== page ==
Consumption up in November
Dutch households have been spending more since last summer. In November 2005 consumption was 1.6 percent up on November 2004. This is the largest increase in domestic consumption for more than three years. Spending on durable goods in particular was higher. The figures have been corrected for price changes and differences in shopping day patterns.
Consumers spent 5.5 percent more on durable goods in November 2005 than in the same month a year previously. They bought more clothes, leatherwear and shoes in particular. Spending on consumer electronics and furniture was up as well. Car sales, on the other hand, were in decline. Households also spent more on food, drink and tobacco than one year previously. The increase was 1.5 percent. Spending on services was up 0.7 percent.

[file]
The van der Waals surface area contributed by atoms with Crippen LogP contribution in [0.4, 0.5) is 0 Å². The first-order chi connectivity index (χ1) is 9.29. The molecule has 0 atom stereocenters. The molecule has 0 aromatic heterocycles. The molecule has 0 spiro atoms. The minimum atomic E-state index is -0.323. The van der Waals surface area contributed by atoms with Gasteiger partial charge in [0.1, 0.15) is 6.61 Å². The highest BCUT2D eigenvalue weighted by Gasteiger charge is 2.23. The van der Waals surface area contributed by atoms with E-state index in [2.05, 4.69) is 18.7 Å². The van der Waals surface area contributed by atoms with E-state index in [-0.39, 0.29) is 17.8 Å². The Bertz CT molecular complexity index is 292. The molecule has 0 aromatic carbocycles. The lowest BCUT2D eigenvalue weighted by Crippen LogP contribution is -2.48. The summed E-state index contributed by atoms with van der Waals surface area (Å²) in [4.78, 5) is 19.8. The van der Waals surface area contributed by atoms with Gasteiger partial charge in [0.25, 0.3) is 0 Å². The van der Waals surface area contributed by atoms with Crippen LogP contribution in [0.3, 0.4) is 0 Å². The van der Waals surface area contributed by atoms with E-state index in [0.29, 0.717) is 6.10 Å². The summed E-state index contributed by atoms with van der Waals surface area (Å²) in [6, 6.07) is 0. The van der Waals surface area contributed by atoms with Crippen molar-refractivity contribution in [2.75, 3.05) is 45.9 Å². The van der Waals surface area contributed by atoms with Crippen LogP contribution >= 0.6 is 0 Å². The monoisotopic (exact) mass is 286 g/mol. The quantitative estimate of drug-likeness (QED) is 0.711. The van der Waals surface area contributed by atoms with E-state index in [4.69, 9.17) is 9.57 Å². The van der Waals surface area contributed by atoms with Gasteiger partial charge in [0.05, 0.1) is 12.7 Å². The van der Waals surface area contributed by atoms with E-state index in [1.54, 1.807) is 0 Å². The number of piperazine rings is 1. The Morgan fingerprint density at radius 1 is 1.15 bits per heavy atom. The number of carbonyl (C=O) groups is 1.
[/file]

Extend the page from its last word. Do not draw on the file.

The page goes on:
Spending on durable goods showed a clear increase in the second half of 2005. Many households have more money to spend. One reason for this is that restrictions on the release of amounts households had saved through company savings schemes were eased, making it possible for households to pay this money into a current account between 1 September and 31 December 2005. This meant consumers could use this money for consumption, investment or to repay debts in the last months of 2005.
The released amounts paid into current accounts are not included in the total amount of savings. Households had a total of 209 billion euro in savings accounts at the end of November 2005. This amount decreased successively in September, October and November 2005. This was the first decrease since November 2002.
In September 2005 a total 268 million euro was withdrawn from savings accounts, in October 1,308 million and in November another 462 million euro. It is not possible to determine to what extent households spent or invested this money, or paid it into other savings accounts. By way of illustration of the possible effect of this: on a monthly basis consumer spending in the Netherlands amounts to around 20 billion euro.